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The Journal

What is Faux Leather?

For hundreds of years, buffalo leather and cow leather became the staple materials for producing furniture, accessories, and clothing products. Until the Great Depression affected the world’s economy, these materials were being rationed during the production of military goods for World War II. Due to the lack of leather production, faux leather became the cheaper and substitute material that kept the supplies in stock.

After the war, it grew to be very popular with its qualities being similar to genuine leather and the unique patterns that left impressions on furniture craftsmen and fashion designers alike. Because faux leather can be made out of plant fibers or synthetic fibers, it became more available than actual leather.

While it’s not popular with environmentalists for the fibers and plastics they used, manufacturers are currently finding more environmentally friendly materials to create less waste for the planet. To understand why we will need to go over the uses of faux leather, how it was made to be a substitute for leather, and finally, discuss the advantages and disadvantages it has.

What is Faux Leather?


Faux leather or pleather is a synthetic cloth material made of fibers that can mimic the characteristics of real leather. The nickname pleather is a shortened term for plastic-coated leather. It’s also known as vegan leather for replacing animal leather with either plant or synthetic fibers. Without needing any preparation process, the fabric is easier to work with where real leather is tougher and requires a rigorous cleaning process before use.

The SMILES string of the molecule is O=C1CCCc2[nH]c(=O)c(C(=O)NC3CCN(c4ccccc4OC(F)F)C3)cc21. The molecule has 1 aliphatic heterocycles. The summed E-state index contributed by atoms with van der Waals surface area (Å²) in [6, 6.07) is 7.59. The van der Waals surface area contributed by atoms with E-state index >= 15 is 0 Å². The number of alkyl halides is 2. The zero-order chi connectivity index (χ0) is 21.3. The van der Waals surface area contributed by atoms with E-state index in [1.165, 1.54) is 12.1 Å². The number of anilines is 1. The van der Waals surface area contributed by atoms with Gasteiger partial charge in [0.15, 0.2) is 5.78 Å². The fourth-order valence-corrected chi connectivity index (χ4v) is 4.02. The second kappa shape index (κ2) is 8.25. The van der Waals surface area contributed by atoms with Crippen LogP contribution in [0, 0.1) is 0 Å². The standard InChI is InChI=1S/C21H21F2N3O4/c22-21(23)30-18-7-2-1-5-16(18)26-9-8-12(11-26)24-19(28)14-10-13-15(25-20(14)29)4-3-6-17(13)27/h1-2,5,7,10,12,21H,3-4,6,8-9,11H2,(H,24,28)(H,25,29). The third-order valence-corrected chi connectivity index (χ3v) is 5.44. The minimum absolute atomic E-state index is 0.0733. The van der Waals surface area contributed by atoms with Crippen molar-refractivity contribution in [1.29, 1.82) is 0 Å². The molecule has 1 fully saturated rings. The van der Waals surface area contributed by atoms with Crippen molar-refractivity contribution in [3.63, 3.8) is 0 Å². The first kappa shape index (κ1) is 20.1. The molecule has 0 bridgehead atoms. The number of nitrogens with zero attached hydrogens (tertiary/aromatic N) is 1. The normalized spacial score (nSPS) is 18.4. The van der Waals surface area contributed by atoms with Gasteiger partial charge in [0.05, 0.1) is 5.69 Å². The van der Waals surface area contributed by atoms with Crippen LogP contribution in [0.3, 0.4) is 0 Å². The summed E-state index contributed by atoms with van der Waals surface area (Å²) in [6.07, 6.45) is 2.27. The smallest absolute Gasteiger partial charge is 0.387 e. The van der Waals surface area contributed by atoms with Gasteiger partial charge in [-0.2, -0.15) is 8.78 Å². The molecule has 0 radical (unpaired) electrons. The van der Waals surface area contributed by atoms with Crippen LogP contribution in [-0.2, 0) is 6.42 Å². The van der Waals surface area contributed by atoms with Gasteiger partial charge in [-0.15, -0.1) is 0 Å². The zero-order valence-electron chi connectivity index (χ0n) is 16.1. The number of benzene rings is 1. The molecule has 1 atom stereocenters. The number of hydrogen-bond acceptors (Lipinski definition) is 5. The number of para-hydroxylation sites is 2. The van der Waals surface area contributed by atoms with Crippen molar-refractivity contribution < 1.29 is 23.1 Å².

Faux leather is very easy to clean which makes it great for vehicle seating and residential and commercial furniture, automobiles, boats, and RVs. It is resistant to stains, liquids, dust, dirt, and extreme climate conditions to last for a long time. And instead of shades of brown, faux leather comes in various colors and appealing patterns for different decorating styles.

Types of Faux Leather Construction

The two pleather types you need to know for upholstery are vinyl or polyvinyl chloride (PVC) and polyurethane (PU).

Vinyl or polyvinyl chloride (PVC)


Vinyl is the most commercially faux leather used in furniture. However, its laminated PVC coating is a type of plastic. Inside of it carries phthalates, a group of chemicals that gives plastic better durability. They are mostly harmful to younger children and pregnant women for they are known to cause brain development issues and asthma. Researchers have found that phthalates can produce dioxin, a group of pollutants that can cause cancer that appears during plastic manufacturing and disposal.

In addition, vinyl leather also carries a bad reputation for its synthetic fibers being made with harmful chemicals which caused an uproar in the environmentalist community. Faux leather manufacturers developed a less dangerous version with the leather labeled as non-phthalates meaning the plastic coating won’t produce any dioxins. And then they can choose to keep the synthetic fibers or replace them with plant fibers. Since it’s a cheaper material, it can be cracked and torn more easily than actual leather.